Negotiating Tip 38: Breaking The Stalemate

Written by John Hamilton Posted On Sunday, 14 April 2024 00:00

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Hitting the Wall

It's not uncommon when negotiating that the parties move as far as they can and then seem to hit the wall. It's normally not just one party hitting the wall, it's often both. That's when each side becomes entrenched in their respective positions. They each adopt the posture that negotiations can only proceed if the other party moves. It's interesting to note that the capability to move is rarely the issue, but instead, it is the unwillingness to move. It’s a stalemate. Let's instead consider four strategies to break the stalemate, the impasse or the deadlock.

Strategy 1: Take a Break

It's common that the rapid back and forth of offers and counteroffers establishes a predicted pace. When a stalemate occurs, it often helps to announce to your opponent that you're going to re-evaluation where things are and not to expect a quick response. Sometimes the negotiations just move too quickly and people can become entrenched in an unreasonable position because of activity overload.

If both parties are truly motivated to reach a negotiated settlement, one side 'taking a break' can instill the fear of loss or missing an opportunity in their opponent. Slowing the pace sends a powerful message that further concessions are unlikely and it always causes one's opponent to re-evaluate their current position.

Strategy 2: Change the Landscape

Many negotiations become structured or set in how, when and by whom various proposals are communicated. When an impasse occurs, consider changing the place, the way proposals are shared and even who shares them.

If everything is by phone, consider in person. If everything is in person, consider written proposals. If only one person typically communicates a proposal, consider adding another party for that purpose. If proposals are typically communicated in the evening, try a first thing in the morning timeframe. When the environment is left the same, the parties tend to react the same as they did the 'last time it happened this way'

Strategy 3: Add a Third Party

People who negotiate for themselves have no one to filter their thinking through. Adding a party that's respected by both sides always changes the dynamics. This third party can meet with each side separately and provide a welcomed opportunity to speak candidly about their interests and position.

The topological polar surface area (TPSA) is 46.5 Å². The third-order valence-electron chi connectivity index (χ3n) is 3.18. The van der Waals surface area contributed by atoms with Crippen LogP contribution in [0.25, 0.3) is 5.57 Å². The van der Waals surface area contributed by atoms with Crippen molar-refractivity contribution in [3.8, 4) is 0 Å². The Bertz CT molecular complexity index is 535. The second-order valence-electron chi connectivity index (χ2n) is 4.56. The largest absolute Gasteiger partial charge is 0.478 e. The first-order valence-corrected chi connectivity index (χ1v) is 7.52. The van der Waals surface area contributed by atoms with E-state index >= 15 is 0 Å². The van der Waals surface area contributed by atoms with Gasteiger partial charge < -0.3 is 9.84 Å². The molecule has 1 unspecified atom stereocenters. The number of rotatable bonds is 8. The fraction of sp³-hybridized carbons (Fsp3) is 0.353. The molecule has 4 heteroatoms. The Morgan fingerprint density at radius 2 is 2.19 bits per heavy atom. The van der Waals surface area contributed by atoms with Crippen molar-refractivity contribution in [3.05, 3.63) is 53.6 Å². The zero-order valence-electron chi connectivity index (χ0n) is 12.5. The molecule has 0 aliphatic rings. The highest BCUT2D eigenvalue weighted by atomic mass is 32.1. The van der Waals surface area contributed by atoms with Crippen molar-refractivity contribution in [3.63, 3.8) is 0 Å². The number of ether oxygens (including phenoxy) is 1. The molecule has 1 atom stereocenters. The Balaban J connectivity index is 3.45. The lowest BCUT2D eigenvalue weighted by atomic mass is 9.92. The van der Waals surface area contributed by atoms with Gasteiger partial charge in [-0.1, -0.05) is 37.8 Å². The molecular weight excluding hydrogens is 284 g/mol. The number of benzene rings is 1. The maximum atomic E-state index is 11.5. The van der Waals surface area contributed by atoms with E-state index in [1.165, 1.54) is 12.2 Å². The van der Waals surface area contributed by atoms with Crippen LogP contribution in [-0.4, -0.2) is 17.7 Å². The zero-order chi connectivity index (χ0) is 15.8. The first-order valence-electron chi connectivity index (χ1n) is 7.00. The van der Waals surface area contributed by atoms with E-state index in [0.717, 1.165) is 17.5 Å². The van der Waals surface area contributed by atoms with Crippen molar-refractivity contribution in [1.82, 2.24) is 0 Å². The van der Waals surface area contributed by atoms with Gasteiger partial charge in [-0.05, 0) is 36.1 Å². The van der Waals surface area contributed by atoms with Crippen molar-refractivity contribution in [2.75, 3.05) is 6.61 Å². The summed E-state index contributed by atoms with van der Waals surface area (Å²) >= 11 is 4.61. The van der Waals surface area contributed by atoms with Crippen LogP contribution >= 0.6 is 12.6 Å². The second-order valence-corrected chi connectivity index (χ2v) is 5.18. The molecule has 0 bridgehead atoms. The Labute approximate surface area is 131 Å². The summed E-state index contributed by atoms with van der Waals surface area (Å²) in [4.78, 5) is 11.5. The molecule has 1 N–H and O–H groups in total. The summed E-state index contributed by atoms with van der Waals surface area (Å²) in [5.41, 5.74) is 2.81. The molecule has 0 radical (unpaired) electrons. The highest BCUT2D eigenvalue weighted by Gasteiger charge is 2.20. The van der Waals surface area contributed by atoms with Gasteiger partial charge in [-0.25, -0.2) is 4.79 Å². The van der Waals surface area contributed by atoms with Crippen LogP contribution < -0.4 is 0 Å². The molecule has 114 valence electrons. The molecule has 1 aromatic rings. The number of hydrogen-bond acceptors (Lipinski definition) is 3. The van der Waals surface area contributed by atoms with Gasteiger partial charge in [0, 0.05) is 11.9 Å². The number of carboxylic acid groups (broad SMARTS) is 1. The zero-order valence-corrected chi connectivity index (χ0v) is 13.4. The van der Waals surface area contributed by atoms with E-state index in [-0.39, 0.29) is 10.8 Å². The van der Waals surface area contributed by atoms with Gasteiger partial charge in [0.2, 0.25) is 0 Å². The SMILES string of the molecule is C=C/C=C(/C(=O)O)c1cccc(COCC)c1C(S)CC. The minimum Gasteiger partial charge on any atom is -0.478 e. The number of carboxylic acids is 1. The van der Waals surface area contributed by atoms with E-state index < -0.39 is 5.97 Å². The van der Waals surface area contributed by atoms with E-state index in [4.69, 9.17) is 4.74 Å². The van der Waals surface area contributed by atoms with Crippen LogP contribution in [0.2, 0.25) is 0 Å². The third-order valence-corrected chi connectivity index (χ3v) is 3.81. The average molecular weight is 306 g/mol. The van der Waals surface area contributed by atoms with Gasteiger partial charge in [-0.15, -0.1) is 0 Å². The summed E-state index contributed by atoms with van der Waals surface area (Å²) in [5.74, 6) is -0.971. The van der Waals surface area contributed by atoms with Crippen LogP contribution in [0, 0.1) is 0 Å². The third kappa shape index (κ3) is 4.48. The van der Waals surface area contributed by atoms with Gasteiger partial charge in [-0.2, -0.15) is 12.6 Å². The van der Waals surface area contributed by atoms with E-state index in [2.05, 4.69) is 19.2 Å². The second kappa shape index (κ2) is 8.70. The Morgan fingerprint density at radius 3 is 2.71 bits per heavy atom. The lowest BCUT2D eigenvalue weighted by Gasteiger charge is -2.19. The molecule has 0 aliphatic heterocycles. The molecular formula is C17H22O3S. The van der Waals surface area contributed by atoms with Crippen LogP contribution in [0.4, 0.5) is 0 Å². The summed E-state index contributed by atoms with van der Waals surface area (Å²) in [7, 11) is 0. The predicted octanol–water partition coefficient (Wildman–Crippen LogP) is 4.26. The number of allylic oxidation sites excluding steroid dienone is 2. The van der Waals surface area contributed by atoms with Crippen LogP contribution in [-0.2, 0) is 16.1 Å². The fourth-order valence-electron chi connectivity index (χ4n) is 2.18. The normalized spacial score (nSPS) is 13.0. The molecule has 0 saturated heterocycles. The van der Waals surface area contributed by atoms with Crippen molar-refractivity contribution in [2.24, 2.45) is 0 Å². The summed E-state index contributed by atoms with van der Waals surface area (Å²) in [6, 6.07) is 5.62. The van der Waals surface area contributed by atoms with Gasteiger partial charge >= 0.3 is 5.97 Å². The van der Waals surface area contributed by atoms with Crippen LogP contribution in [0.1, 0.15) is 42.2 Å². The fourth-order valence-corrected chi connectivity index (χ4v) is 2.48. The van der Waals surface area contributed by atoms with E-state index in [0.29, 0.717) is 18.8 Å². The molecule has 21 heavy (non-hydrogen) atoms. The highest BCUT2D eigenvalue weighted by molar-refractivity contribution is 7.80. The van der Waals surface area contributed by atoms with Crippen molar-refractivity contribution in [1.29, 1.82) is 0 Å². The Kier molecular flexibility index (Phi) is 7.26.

Too many people think that they can't find such a party. To be certain, it's not an easy task. But the extra effort is worth it and the mood changes instantly when one side asks the other to help identify someone who could help break this impasse. If the two sides can work cooperatively on identifying this third party it proves that these same two sides can reach agreement on other things too.

If the negotiating principals are represented by agents, a third party is typically easier to identify and inject into the proceedings. The agents are used to working with other parties and often have a different perspective than that of their principal. Agents feel obligated to get an agreement for their client and tend to welcome assistance from respected outsiders.

Strategy 4: Add the "What if" Factor

Some people refer to this as the trial balloon. It's the concept whereby one suggests a possible proposal without committing to making it. It allows one to voice possible concessions (think out loud) and suggest solutions in order to get a reaction from their opponent.

Such proposals are usually communicated by saying, "Well, what if we did increase our offered price, would you then be open to taking care of the delivery expense?" Notice a reaction is being sought to a proposal without committing to actually making that proposal.

This technique works amazingly well on agents or through agents to their negotiating principals. Recognize that the initial 'what if' will probably not be accepted by the receiving party, but it does prompt that party to think of alternative solutions. Anything to get the parties to think about what could work as opposed to what won't work typically generates progress toward breaking a stalemate.

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